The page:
According to Variety, which first reported the sale, Canal Plus is the first international broadcast partner for Miguel.
And over in Mexico, TV viewers are already enjoying adaptations of Israeli TV shows – and are gearing up for more.
Earlier this month, Mexican media giant Televisa completed a deal to purchase four original programs from Keshet.
Televisa already began airing Spanish-language adaptations of the first two shows it bought: Loaded and Easy Money. Loaded, which was known as Mesudarim in Israel when it aired in 2007, is about four friends who become hi-tech millionaires. The show has already been adapted in the UK and premiered there last year. Easy Money, which premiered in Israel in 2014, is about a man who wins NIS 70 million in a lottery.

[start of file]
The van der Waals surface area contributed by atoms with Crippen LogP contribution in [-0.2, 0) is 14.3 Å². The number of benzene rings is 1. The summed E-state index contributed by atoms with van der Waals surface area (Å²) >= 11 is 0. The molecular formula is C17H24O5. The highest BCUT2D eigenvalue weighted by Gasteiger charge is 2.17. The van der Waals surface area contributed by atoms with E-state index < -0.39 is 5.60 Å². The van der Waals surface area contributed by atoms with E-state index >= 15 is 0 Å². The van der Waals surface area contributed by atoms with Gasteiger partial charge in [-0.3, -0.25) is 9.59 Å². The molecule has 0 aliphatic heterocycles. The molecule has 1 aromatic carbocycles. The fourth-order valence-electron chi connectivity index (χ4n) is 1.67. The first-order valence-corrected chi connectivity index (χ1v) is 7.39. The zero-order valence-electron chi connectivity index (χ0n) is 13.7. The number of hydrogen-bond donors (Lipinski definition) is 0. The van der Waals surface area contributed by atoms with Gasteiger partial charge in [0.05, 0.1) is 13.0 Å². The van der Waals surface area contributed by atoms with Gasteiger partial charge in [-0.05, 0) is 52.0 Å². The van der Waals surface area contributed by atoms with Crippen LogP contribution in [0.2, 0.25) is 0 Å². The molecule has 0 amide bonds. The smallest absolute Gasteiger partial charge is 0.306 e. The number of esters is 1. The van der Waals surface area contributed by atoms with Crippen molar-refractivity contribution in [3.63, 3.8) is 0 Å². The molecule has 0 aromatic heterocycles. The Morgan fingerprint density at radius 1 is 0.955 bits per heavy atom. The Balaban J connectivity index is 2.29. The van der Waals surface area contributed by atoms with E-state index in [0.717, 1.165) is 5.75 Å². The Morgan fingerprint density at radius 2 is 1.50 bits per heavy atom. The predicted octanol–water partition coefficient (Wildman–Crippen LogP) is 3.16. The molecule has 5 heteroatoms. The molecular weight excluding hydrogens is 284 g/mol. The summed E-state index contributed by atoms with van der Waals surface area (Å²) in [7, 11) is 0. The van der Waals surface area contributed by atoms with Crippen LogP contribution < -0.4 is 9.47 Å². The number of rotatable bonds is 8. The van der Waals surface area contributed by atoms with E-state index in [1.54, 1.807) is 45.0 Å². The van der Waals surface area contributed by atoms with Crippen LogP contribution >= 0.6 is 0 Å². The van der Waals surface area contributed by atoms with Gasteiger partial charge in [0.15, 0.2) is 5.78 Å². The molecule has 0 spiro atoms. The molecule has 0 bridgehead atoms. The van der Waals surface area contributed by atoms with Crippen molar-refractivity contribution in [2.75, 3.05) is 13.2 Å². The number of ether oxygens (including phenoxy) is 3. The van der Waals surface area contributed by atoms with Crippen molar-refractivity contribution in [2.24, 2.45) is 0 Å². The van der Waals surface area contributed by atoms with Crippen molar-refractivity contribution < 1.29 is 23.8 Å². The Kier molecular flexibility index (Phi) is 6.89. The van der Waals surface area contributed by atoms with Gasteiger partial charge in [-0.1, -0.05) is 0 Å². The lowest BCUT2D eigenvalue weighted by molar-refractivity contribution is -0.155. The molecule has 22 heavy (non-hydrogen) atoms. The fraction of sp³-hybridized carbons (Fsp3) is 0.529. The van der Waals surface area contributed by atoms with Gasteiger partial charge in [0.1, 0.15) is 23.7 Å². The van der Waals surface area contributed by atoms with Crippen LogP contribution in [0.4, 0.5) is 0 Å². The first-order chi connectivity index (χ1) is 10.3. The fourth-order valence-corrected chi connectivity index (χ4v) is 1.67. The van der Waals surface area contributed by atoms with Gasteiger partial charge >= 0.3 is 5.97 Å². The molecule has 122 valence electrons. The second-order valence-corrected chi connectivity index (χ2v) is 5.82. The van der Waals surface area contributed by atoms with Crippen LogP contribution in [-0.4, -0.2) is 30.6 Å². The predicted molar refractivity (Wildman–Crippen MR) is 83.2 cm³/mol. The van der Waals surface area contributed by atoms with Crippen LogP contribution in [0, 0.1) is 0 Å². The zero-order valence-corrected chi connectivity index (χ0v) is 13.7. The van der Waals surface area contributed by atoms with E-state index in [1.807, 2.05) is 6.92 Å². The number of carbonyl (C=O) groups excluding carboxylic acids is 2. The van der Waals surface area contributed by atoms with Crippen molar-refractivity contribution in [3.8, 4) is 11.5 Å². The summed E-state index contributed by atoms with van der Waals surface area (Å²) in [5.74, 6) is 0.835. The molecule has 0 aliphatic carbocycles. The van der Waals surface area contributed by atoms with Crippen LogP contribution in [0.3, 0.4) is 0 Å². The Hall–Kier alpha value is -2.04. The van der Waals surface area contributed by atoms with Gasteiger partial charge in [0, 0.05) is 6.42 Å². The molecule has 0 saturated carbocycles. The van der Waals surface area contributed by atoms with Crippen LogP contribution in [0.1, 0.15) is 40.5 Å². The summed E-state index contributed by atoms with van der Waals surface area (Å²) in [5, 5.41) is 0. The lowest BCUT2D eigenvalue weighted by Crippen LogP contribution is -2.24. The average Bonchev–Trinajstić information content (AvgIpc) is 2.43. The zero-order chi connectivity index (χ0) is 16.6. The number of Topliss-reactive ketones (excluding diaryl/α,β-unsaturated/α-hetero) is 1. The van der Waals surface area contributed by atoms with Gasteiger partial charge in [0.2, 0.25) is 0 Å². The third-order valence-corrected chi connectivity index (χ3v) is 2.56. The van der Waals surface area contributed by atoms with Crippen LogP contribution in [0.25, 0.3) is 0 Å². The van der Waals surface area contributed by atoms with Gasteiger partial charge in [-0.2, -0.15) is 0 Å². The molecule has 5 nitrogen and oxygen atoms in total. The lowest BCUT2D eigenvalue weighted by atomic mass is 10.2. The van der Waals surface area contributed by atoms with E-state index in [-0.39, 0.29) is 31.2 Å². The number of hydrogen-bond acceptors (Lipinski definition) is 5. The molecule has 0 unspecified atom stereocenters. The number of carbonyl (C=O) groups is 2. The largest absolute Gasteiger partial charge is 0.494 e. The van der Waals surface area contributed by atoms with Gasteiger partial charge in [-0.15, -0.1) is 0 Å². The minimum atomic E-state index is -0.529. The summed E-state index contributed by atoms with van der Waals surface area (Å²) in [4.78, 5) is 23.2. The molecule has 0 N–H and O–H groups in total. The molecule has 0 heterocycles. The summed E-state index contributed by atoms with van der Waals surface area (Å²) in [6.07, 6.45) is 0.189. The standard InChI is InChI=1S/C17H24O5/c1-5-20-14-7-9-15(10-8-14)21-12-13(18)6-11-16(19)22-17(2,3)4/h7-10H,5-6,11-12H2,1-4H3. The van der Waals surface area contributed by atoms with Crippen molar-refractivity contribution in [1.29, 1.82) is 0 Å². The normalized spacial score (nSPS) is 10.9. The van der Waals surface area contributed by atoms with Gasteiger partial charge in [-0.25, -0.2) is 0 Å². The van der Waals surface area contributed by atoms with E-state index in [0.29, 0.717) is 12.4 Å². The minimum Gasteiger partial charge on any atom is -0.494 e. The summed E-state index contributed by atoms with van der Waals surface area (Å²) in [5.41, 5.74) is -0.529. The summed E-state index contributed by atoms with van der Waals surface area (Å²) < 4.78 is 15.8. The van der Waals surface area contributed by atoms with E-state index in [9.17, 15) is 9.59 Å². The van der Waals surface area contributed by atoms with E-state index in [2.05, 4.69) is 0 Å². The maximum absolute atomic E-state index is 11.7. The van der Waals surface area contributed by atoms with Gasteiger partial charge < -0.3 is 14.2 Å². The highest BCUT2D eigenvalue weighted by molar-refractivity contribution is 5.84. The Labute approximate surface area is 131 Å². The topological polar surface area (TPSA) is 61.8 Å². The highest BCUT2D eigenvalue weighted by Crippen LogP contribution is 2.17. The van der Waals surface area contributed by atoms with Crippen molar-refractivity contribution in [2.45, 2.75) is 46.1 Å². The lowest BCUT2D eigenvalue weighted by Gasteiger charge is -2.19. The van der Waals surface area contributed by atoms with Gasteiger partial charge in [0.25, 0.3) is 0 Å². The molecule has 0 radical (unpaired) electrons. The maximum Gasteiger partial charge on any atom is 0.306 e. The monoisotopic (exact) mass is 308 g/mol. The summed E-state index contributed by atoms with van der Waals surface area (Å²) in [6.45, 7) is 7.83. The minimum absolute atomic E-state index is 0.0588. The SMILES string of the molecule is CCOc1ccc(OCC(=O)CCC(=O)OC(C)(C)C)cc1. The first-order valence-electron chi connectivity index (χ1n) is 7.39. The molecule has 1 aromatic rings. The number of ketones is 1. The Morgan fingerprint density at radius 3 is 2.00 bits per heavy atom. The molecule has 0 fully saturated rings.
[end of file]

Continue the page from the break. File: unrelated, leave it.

When Gabe Axler and Ravit Greenberg moved to Israel from Chicago seven years ago, they banded together with other young couples to create an intentional community in the heart of Beersheva, the multiethnic unofficial capital of the Negev.
The 112-year-old city with 6,000-year-old biblical roots is not a common American immigrant destination. Nor is it a very common tourist destination. Newcomers like the Axler-Greenbergs and Beersheva natives like Mayor Ruvik Danilovich have been working hard to beef up the appeal of Beersheva on both counts.
ISRAEL21c recently toured the city with Axler, director of social tourism for Eretz Ir, a partner organization of Jewish National Fund-USA promoting community resilience, social entrepreneurship and employment initiatives in urban “periphery” cities like Beersheva (population 215,000 plus 30,000 students at Ben-Gurion University).
We pinpointed seven great reasons for tourists to spend time in Beersheva.
We have lots of ideas, but we need more resources to be even more effective. Please donate today to help get the message out and to help defend Israel.